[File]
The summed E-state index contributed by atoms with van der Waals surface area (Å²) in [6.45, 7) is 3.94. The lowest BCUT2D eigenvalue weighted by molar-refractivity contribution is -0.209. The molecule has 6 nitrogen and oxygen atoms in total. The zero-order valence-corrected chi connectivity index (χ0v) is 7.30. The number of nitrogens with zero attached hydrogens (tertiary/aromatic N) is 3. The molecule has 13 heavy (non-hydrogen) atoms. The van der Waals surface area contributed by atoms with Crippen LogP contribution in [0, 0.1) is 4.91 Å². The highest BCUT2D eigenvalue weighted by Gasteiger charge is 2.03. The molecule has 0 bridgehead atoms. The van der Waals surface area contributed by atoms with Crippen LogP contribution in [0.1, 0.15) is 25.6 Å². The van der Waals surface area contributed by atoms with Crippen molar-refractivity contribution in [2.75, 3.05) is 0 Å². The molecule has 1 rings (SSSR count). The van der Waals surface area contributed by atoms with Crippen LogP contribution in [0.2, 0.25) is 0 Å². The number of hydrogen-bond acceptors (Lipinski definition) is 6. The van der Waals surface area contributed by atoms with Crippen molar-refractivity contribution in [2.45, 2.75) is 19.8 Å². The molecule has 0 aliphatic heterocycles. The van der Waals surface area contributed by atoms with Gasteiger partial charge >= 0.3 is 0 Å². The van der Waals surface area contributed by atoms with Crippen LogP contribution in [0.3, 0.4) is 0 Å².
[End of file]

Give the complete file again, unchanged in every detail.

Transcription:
The summed E-state index contributed by atoms with van der Waals surface area (Å²) in [6.45, 7) is 3.94. The lowest BCUT2D eigenvalue weighted by molar-refractivity contribution is -0.209. The molecule has 6 nitrogen and oxygen atoms in total. The zero-order valence-corrected chi connectivity index (χ0v) is 7.30. The number of nitrogens with zero attached hydrogens (tertiary/aromatic N) is 3. The molecule has 13 heavy (non-hydrogen) atoms. The van der Waals surface area contributed by atoms with Crippen LogP contribution in [0, 0.1) is 4.91 Å². The highest BCUT2D eigenvalue weighted by Gasteiger charge is 2.03. The molecule has 0 bridgehead atoms. The van der Waals surface area contributed by atoms with Crippen LogP contribution in [0.1, 0.15) is 25.6 Å². The van der Waals surface area contributed by atoms with Crippen molar-refractivity contribution in [2.75, 3.05) is 0 Å². The molecule has 1 rings (SSSR count). The van der Waals surface area contributed by atoms with Crippen LogP contribution in [0.2, 0.25) is 0 Å². The number of hydrogen-bond acceptors (Lipinski definition) is 6. The van der Waals surface area contributed by atoms with Crippen molar-refractivity contribution in [2.45, 2.75) is 19.8 Å². The molecule has 0 aliphatic heterocycles. The van der Waals surface area contributed by atoms with Gasteiger partial charge >= 0.3 is 0 Å². The van der Waals surface area contributed by atoms with Crippen LogP contribution in [0.3, 0.4) is 0 Å².